GNU/Linux Desktop Survival Guide
by Graham Williams
Conventions Used Throughout The Book
Screen shots from the Firefox web browser are based on Firefox at 700x600.
What's In A Name
The phrase Microsoft Windows (and less informatively just Windows) usually refers to the whole of the popular operating systems, irrespective of which version of Microsoft Windows is being run, unless the version is important. But Microsoft Windows is just one of many windowing systems available, and indeed, Microsoft Windows came on to the screen rather later than the pioneering Apple Macintosh windowing system and the Unix windowing systems. We will simply refer to all varieties of Microsoft's windowing systems (Windows 95/98/NT/2000/XP/10) as MS/Windows. If the particular version is important it will be referred to as MS/Windows/10, for example.
We use the phrase GNU/Linux to refer to the GNU environment and the GNU and other applications running in that environment on top of the Linux operating system kernel. Similarly, GNU/Hurd refers to the GNU environment and the GNU and other applications running in that environment on top of the GNU Hurd operating system kernel.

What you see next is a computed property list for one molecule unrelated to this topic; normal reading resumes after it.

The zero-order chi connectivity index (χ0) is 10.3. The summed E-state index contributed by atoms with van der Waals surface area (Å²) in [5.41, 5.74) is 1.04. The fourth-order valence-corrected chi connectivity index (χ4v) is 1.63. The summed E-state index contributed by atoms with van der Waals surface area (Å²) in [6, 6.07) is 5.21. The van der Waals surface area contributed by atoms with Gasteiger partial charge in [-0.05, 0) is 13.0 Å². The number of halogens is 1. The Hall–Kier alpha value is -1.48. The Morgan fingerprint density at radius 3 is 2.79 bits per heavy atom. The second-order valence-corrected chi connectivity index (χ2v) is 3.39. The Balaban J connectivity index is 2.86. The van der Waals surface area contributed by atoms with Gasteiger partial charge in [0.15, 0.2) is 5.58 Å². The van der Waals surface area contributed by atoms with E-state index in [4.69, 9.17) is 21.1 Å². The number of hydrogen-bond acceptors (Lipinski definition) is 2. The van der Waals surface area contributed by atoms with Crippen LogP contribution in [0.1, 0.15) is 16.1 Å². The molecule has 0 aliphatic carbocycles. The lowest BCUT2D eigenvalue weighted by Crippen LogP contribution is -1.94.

Ubuntu and its underlying base distribution Debian are complete distributions which include many applications based around a particular choice of operating system kernel (usually either GNU/Linux or GNU/Hurd). Where the particular kernel is not important we will refer to whole system as Ubuntu.
The common windowing system used in Ubuntu is a separate, but integral, component that we will refer to as the X Window System.
Through out the document screen shots are presented using a variety of Gnome and KDE themes. The theme specifies what things look like inside the windows that an application displays, and now also tend to specify what the window frame looks like—that is, the area immediately surrounding the application's window. There is an endless variety of themes to suit your own preferences. Some favourites include the E-efm-GTK+ Gnome theme and the QN-X11 and Crux window themes. Refer to the discussion of themes in Chapter 88 for details, if interested.
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